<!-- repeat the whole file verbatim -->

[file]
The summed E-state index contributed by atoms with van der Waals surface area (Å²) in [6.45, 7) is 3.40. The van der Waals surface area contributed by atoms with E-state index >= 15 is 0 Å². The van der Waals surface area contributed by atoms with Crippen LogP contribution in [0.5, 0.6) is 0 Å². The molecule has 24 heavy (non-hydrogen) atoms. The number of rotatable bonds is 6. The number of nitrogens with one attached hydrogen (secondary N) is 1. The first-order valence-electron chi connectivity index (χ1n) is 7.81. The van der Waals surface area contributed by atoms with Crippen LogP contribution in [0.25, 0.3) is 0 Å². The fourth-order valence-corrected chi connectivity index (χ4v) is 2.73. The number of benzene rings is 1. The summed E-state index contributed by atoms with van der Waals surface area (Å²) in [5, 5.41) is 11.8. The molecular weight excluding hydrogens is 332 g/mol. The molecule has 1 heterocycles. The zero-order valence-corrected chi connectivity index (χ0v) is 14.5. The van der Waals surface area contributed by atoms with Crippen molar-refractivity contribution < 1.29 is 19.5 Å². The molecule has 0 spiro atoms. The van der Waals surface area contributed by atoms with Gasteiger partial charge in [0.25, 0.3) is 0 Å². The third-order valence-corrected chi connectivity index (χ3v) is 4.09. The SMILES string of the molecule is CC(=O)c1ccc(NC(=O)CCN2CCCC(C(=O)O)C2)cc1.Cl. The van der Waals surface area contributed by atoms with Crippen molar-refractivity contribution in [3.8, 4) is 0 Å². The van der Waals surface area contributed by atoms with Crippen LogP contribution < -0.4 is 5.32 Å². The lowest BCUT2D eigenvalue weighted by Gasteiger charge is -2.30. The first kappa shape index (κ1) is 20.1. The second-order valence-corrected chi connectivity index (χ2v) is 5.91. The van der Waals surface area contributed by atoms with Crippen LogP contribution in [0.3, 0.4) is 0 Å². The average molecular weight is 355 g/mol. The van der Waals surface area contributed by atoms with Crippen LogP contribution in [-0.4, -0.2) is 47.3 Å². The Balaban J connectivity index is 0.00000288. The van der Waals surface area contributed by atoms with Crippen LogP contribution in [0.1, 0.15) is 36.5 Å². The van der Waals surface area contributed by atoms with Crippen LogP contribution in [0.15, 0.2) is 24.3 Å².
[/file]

The summed E-state index contributed by atoms with van der Waals surface area (Å²) in [6.45, 7) is 3.40. The van der Waals surface area contributed by atoms with E-state index >= 15 is 0 Å². The van der Waals surface area contributed by atoms with Crippen LogP contribution in [0.5, 0.6) is 0 Å². The molecule has 24 heavy (non-hydrogen) atoms. The number of rotatable bonds is 6. The number of nitrogens with one attached hydrogen (secondary N) is 1. The first-order valence-electron chi connectivity index (χ1n) is 7.81. The van der Waals surface area contributed by atoms with Crippen LogP contribution in [0.25, 0.3) is 0 Å². The fourth-order valence-corrected chi connectivity index (χ4v) is 2.73. The number of benzene rings is 1. The summed E-state index contributed by atoms with van der Waals surface area (Å²) in [5, 5.41) is 11.8. The molecular weight excluding hydrogens is 332 g/mol. The molecule has 1 heterocycles. The zero-order valence-corrected chi connectivity index (χ0v) is 14.5. The van der Waals surface area contributed by atoms with Crippen molar-refractivity contribution < 1.29 is 19.5 Å². The molecule has 0 spiro atoms. The van der Waals surface area contributed by atoms with Gasteiger partial charge in [0.25, 0.3) is 0 Å². The third-order valence-corrected chi connectivity index (χ3v) is 4.09. The SMILES string of the molecule is CC(=O)c1ccc(NC(=O)CCN2CCCC(C(=O)O)C2)cc1.Cl. The van der Waals surface area contributed by atoms with Crippen molar-refractivity contribution in [3.8, 4) is 0 Å². The van der Waals surface area contributed by atoms with Crippen LogP contribution < -0.4 is 5.32 Å². The lowest BCUT2D eigenvalue weighted by Gasteiger charge is -2.30. The first kappa shape index (κ1) is 20.1. The second-order valence-corrected chi connectivity index (χ2v) is 5.91. The van der Waals surface area contributed by atoms with Crippen LogP contribution in [0.3, 0.4) is 0 Å². The average molecular weight is 355 g/mol. The van der Waals surface area contributed by atoms with Crippen LogP contribution in [-0.4, -0.2) is 47.3 Å². The Balaban J connectivity index is 0.00000288. The van der Waals surface area contributed by atoms with Crippen LogP contribution in [0.1, 0.15) is 36.5 Å². The van der Waals surface area contributed by atoms with Crippen LogP contribution in [0.15, 0.2) is 24.3 Å².